Backyard Garden Design Ideas

Outfit your backyard with the garden of your dreams. Discover tips to transform your yard into an outdoor living space.
Enchanting Cottage Backyard With Paver Patio Walkway, Natural Rock Pond and Cozy Sitting Areas

Enchanting Cottage Backyard With Paver Patio Walkway, Natural Rock Pond and Cozy Sitting Areas

A paver pathway leads out into the backyard to a sitting area that looks back over a reflective pond. Along the way a sunken fireside patio is separated from the pathway using natural stone steps. Mulched garden areas surround the patio sections giving natural life and color to the design.

Photo by: Mickman Brothers, Inc

Mickman Brothers, Inc

A paver pathway leads out into the backyard to a sitting area that looks back over a reflective pond. Along the way a sunken fireside patio is separated from the pathway using natural stone steps. Mulched garden areas surround the patio sections giving natural life and color to the design.

Tame the Great Outdoors in your backyard by dressing up the space with a garden. Backyard gardens give ample opportunity for self-expression, since they’re typically somewhat private and hidden. If you’re dealing with wide open spaces out back, a garden can help solve that problem, too. Learn a few tips you can use in your backyard garden design.

The key word as you consider changing things in your yard is design. You want to plan and craft a backyard garden, not just let things happen. The best backyard garden designs start with pondering. Look at your backyard from interior spaces, a deck or patio and anywhere else you’ll be viewing the scenery on a daily basis. Observe your backyard at different times of the day and watch the sunlight patterns.

Backyard garden ideas might include a family food-production area, from a traditional vegetable garden to a small backyard berry patch or fruit orchard. Or your garden might be more of a beauty spot, a swath of gorgeous annual and perennial bloomers. You may want to include some type of water feature—a creek, pond or fountain. Or maybe you want a fire pit for roasting hot dogs and marshmallows. Any of these options is viable in just about any backyard garden design.

If your backyard is sunny, you’ll have many more options for a garden. Vegetables yield best with a minimum of six hours of sun each day, but you’ll still get a harvest with as few as four. If you’re considering cottage garden designs, you’ll want to have some sunshine so you can grow classic cottage garden plants, like roses, peony, coneflower and daylily. A traditional mixed perennial border can thrive in sun or shade, although the sun version can include bloomers like butterfly bush, lavender, Russian sage and black-eyed susan.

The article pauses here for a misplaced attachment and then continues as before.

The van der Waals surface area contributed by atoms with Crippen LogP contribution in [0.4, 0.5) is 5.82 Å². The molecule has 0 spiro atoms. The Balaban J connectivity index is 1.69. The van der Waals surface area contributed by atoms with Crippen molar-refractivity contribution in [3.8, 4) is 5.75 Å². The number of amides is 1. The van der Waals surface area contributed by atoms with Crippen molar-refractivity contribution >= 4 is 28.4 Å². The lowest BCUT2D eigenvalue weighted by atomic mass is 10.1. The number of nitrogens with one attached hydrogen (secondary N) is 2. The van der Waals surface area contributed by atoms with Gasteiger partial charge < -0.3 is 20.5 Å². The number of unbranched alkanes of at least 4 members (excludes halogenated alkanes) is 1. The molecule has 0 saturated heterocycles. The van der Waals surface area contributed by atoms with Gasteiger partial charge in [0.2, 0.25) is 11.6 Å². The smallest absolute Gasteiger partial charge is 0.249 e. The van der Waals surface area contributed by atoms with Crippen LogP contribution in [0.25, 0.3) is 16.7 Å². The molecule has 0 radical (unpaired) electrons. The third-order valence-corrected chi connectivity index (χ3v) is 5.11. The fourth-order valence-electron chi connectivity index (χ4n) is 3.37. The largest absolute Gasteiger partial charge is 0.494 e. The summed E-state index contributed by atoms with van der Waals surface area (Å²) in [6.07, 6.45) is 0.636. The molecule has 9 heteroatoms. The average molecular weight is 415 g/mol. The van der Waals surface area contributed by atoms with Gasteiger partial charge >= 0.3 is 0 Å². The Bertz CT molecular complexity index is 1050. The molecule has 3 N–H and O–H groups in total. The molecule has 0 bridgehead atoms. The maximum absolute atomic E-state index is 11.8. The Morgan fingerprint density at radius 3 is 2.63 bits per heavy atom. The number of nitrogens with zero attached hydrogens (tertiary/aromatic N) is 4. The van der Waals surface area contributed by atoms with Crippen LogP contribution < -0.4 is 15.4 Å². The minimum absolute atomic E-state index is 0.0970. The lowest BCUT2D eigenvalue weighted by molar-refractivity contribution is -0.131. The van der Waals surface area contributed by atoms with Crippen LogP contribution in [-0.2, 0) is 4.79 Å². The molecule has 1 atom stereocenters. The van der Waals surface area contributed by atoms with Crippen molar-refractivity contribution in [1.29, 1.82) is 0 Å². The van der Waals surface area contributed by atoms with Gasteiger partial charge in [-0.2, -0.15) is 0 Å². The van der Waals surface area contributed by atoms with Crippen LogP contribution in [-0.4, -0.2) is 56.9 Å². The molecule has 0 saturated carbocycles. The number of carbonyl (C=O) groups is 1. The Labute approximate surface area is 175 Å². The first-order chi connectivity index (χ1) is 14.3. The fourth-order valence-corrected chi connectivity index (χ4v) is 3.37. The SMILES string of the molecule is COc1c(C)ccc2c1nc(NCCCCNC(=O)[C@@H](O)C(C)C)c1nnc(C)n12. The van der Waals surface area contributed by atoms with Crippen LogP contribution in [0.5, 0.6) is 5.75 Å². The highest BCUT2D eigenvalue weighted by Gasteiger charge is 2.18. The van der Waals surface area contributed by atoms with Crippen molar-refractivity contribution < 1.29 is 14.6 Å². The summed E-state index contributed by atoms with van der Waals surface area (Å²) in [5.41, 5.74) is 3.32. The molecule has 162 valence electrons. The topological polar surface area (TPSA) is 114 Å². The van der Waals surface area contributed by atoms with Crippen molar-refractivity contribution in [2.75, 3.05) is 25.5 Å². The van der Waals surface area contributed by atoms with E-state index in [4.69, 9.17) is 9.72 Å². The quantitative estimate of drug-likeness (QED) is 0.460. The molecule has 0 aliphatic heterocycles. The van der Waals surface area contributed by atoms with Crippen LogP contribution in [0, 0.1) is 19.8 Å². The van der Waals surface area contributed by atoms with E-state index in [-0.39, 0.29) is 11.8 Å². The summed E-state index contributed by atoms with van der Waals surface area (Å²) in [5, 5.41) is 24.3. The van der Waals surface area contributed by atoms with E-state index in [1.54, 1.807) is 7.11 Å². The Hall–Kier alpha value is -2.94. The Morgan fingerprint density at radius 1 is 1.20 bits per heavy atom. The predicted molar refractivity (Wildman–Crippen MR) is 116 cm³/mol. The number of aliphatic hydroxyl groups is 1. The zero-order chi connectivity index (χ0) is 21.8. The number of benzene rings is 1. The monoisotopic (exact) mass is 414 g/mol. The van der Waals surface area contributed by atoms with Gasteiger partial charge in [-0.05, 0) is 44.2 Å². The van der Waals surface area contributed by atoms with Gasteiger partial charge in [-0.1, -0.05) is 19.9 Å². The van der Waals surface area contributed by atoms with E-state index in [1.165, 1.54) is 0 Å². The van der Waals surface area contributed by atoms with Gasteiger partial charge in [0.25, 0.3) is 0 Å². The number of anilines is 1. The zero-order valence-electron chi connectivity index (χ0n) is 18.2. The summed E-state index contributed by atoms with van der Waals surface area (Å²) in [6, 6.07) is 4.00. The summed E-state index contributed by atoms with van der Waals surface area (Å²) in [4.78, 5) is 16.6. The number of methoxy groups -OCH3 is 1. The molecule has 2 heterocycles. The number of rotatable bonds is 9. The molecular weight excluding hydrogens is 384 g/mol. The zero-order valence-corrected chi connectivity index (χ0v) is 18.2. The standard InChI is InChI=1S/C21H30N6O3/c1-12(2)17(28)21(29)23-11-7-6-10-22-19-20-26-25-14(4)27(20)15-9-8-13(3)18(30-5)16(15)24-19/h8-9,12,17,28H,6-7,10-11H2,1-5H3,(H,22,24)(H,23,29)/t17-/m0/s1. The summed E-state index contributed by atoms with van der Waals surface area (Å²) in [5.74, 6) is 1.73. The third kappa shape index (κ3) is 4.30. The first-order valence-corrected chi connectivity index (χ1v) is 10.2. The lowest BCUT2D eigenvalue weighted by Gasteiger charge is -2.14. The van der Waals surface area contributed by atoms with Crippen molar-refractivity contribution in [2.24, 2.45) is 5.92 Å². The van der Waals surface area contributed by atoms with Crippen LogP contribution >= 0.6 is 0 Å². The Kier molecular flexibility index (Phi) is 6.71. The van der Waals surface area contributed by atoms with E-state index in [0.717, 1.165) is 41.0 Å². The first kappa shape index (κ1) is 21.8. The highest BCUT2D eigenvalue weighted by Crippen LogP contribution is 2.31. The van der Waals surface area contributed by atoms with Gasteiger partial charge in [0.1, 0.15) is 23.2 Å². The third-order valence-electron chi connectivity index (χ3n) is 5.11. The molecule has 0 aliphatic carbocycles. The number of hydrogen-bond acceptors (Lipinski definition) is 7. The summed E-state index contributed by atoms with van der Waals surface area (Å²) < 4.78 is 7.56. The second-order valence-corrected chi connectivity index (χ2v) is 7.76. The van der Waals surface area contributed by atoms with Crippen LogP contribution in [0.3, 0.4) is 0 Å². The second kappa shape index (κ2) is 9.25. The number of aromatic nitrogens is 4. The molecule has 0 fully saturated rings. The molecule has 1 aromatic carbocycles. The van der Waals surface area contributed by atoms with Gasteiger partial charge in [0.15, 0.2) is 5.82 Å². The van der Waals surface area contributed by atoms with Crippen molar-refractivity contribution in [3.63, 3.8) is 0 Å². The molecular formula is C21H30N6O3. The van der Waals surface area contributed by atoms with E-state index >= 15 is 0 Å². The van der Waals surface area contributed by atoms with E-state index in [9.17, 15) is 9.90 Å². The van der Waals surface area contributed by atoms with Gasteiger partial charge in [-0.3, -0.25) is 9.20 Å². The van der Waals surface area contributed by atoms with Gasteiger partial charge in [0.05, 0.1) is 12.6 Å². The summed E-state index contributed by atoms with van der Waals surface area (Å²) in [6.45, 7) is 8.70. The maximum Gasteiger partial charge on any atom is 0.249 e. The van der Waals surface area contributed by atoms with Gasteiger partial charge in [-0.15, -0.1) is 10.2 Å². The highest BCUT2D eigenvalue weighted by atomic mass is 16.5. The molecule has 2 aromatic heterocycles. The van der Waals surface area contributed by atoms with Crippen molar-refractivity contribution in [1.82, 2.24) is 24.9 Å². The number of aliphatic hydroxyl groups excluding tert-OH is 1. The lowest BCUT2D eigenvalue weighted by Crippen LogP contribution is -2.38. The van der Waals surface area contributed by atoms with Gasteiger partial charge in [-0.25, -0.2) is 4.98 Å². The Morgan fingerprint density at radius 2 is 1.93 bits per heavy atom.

Shade gardens typically star a mix of perennials, which can transform a ho-hum backyard into a serene grotto—the perfect spot to hang a hammock. If you have deep shade, you might get more sunshine by trimming trees. It’s worth having a free consultation with a tree specialist to learn your options. If you’re conflicted about trimming trees, remember that fewer limbs yield fewer autumn leaves—and more sunlight can help grass grow better beneath trees.

Include seating in your backyard garden design. A low-maintenance stone bench or a bistro set don’t take up too much backyard real estate, and both provide comfy perches to savor the garden scene. If space permits, consider including a patio or pergola-covered dining area in the midst of the garden.

Every garden needs focal points, so be sure to include something that commands and directs attention. A trellis (covered with white lights for evening enjoyment), a pretty pot on a pedestal, a sundial sculpture—choose a focal point that underscores your personal style and complements the garden. If your backyard garden features different planting areas, use focal points in each one. Consider incorporating the same color on focal points throughout the garden as a thread to stitch separate areas together.

Above all, remember to view your garden from every angle—including from indoors—as you finalize the design. This is vitally important if you garden in a region where winter puts the garden to bed. You don’t want to be looking at a blank slate all winter. Choose and site plants and hardscape to stir some interest no matter the season.

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